Every social network user has at some point typed something they knew they’d regret sharing and has promptly erased it before clicking “post.” However, Slate’s Jennifer Golbeck reports that these discarded thoughts don’t completely disappear — rather, Facebook uses a code that keeps track of every time you delete a would-be message and sends metadata about that message back to its own data bases.
Just what is Facebook doing with information on these non-posts, you ask? Golbeck cites a new research paper written by Facebook data scientist Adam Kramer and Carnegie Mellon Ph.D. student Sauvik Das that examines the reasons for Facebook users’ “self-censorship” and takes a look at millions of users’ “aborted status updates, posts on other people’s timelines, and comments on others’ posts.”
Facebook isn’t keeping a database on all these non-posts’ contents, mind you — it’s simply keeping a record of all the data surrounding self-censored posts such as what time it was almost posted and whether it was set to be posted on a friend’s page or on the user’s own page. Kramer and Das say that Facebook wants to understand all the reasons that people decide against posting because the company “loses value from the lack of content generation” every time a would-be post gets the axe.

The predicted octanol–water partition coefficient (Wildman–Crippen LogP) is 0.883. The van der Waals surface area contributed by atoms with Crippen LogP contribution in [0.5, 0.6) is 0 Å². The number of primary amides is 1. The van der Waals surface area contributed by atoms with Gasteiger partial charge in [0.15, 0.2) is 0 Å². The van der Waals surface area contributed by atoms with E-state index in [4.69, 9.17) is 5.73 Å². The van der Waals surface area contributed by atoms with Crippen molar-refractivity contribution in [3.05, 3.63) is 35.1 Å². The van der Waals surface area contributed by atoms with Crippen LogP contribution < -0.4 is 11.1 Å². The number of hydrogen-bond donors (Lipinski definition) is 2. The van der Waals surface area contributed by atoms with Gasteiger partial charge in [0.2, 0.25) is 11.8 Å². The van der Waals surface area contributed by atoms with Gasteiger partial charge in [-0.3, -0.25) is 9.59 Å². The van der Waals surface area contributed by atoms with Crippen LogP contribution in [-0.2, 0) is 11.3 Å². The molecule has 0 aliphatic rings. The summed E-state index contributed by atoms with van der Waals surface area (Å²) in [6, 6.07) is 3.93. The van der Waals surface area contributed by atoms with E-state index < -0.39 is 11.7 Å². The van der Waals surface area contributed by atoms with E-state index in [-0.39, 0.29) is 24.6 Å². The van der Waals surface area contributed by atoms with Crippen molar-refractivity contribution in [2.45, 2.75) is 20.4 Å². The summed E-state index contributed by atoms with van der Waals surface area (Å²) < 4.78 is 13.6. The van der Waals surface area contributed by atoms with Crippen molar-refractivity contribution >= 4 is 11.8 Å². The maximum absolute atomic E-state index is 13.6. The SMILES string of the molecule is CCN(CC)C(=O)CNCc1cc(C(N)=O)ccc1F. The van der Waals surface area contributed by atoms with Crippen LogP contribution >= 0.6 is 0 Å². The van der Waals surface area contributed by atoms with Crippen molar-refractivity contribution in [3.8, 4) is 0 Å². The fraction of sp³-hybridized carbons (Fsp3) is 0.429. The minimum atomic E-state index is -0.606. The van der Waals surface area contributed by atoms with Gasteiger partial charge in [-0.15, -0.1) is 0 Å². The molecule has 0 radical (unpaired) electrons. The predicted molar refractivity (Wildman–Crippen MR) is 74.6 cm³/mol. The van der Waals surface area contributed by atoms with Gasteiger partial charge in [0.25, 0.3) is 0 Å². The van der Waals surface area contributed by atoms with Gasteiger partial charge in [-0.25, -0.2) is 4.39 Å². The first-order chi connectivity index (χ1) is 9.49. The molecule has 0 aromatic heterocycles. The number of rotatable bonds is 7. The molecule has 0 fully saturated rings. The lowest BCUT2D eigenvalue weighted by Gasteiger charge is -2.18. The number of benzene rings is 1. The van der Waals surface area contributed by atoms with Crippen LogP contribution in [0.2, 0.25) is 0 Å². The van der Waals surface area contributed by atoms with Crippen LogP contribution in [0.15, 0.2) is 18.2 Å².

“Consider, for example, the college student who wants to promote a social event for a special interest group, but does not for fear of spamming his other friends — some of who may, in fact, appreciate his efforts,” the authors write in explaining their interest in self-censoring behavior.
Golbeck concludes that Facebook’s desire to get users to post absolutely everything that comes into their heads is somewhat perverse because the company is essentially encouraging its users to lower the standards of what they share with their friends.
“So Facebook considers your thoughtful discretion about what to post as bad, because it withholds value from Facebook and from other users,” she writes. “Facebook monitors those unposted thoughts to better understand them, in order to build a system that minimizes this deliberate behavior.”
By Brad Reed